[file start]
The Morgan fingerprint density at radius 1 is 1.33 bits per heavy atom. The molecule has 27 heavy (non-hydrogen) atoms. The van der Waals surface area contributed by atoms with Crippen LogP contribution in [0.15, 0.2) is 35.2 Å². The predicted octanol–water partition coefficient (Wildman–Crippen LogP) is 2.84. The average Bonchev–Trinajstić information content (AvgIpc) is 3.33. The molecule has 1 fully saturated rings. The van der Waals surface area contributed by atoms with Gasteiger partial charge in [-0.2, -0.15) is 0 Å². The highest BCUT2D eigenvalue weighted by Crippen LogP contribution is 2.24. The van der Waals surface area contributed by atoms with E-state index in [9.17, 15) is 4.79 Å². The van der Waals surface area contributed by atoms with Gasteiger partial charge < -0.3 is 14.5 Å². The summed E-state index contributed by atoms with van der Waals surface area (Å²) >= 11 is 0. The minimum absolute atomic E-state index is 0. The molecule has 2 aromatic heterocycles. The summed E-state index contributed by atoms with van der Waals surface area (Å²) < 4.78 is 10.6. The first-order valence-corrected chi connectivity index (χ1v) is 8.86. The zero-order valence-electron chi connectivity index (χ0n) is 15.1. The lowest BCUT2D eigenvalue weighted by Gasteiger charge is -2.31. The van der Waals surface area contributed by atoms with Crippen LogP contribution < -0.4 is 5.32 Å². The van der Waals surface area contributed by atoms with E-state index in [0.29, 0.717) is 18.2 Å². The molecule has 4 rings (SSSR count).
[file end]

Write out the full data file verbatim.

The Morgan fingerprint density at radius 1 is 1.33 bits per heavy atom. The molecule has 27 heavy (non-hydrogen) atoms. The van der Waals surface area contributed by atoms with Crippen LogP contribution in [0.15, 0.2) is 35.2 Å². The predicted octanol–water partition coefficient (Wildman–Crippen LogP) is 2.84. The average Bonchev–Trinajstić information content (AvgIpc) is 3.33. The molecule has 1 fully saturated rings. The van der Waals surface area contributed by atoms with Gasteiger partial charge in [-0.2, -0.15) is 0 Å². The highest BCUT2D eigenvalue weighted by Crippen LogP contribution is 2.24. The van der Waals surface area contributed by atoms with E-state index in [9.17, 15) is 4.79 Å². The van der Waals surface area contributed by atoms with Gasteiger partial charge < -0.3 is 14.5 Å². The summed E-state index contributed by atoms with van der Waals surface area (Å²) >= 11 is 0. The minimum absolute atomic E-state index is 0. The molecule has 2 aromatic heterocycles. The summed E-state index contributed by atoms with van der Waals surface area (Å²) < 4.78 is 10.6. The first-order valence-corrected chi connectivity index (χ1v) is 8.86. The zero-order valence-electron chi connectivity index (χ0n) is 15.1. The lowest BCUT2D eigenvalue weighted by Gasteiger charge is -2.31. The van der Waals surface area contributed by atoms with Crippen LogP contribution < -0.4 is 5.32 Å². The van der Waals surface area contributed by atoms with E-state index in [0.29, 0.717) is 18.2 Å². The molecule has 4 rings (SSSR count).